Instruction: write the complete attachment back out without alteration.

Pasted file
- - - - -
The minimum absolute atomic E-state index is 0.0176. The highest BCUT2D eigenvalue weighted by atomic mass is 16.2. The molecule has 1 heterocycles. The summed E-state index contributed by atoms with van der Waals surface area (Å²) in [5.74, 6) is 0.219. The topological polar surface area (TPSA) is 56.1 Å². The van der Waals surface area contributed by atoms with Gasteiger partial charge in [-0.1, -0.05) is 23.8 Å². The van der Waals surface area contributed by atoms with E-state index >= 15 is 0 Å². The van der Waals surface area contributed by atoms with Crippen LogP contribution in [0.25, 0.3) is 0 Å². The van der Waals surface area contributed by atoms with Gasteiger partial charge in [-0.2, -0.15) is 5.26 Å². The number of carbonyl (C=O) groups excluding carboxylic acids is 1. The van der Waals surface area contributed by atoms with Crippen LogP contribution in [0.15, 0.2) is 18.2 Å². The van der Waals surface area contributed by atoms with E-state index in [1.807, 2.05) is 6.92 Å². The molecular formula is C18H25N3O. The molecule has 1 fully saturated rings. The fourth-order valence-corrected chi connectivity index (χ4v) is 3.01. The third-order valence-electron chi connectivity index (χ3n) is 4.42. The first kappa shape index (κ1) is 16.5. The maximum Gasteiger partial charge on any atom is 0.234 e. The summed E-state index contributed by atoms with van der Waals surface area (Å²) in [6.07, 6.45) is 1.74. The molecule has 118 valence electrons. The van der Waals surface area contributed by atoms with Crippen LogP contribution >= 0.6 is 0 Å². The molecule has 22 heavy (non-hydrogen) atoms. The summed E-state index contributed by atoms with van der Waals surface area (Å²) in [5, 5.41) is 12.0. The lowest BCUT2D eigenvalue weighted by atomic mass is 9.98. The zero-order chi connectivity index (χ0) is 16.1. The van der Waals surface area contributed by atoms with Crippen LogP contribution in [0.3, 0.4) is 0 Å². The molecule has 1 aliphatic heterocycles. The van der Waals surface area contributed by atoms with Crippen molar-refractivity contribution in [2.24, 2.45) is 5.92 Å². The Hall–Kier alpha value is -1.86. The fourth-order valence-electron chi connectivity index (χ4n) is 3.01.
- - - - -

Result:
The minimum absolute atomic E-state index is 0.0176. The highest BCUT2D eigenvalue weighted by atomic mass is 16.2. The molecule has 1 heterocycles. The summed E-state index contributed by atoms with van der Waals surface area (Å²) in [5.74, 6) is 0.219. The topological polar surface area (TPSA) is 56.1 Å². The van der Waals surface area contributed by atoms with Gasteiger partial charge in [-0.1, -0.05) is 23.8 Å². The van der Waals surface area contributed by atoms with E-state index >= 15 is 0 Å². The van der Waals surface area contributed by atoms with Crippen LogP contribution in [0.25, 0.3) is 0 Å². The van der Waals surface area contributed by atoms with Gasteiger partial charge in [-0.2, -0.15) is 5.26 Å². The number of carbonyl (C=O) groups excluding carboxylic acids is 1. The van der Waals surface area contributed by atoms with Crippen LogP contribution in [0.15, 0.2) is 18.2 Å². The van der Waals surface area contributed by atoms with E-state index in [1.807, 2.05) is 6.92 Å². The molecular formula is C18H25N3O. The molecule has 1 fully saturated rings. The fourth-order valence-corrected chi connectivity index (χ4v) is 3.01. The third-order valence-electron chi connectivity index (χ3n) is 4.42. The first kappa shape index (κ1) is 16.5. The maximum Gasteiger partial charge on any atom is 0.234 e. The summed E-state index contributed by atoms with van der Waals surface area (Å²) in [6.07, 6.45) is 1.74. The molecule has 118 valence electrons. The van der Waals surface area contributed by atoms with Crippen LogP contribution >= 0.6 is 0 Å². The molecule has 22 heavy (non-hydrogen) atoms. The summed E-state index contributed by atoms with van der Waals surface area (Å²) in [5, 5.41) is 12.0. The lowest BCUT2D eigenvalue weighted by atomic mass is 9.98. The zero-order chi connectivity index (χ0) is 16.1. The van der Waals surface area contributed by atoms with Crippen LogP contribution in [0.3, 0.4) is 0 Å². The molecule has 1 aliphatic heterocycles. The van der Waals surface area contributed by atoms with Crippen molar-refractivity contribution in [2.24, 2.45) is 5.92 Å². The Hall–Kier alpha value is -1.86. The fourth-order valence-electron chi connectivity index (χ4n) is 3.01.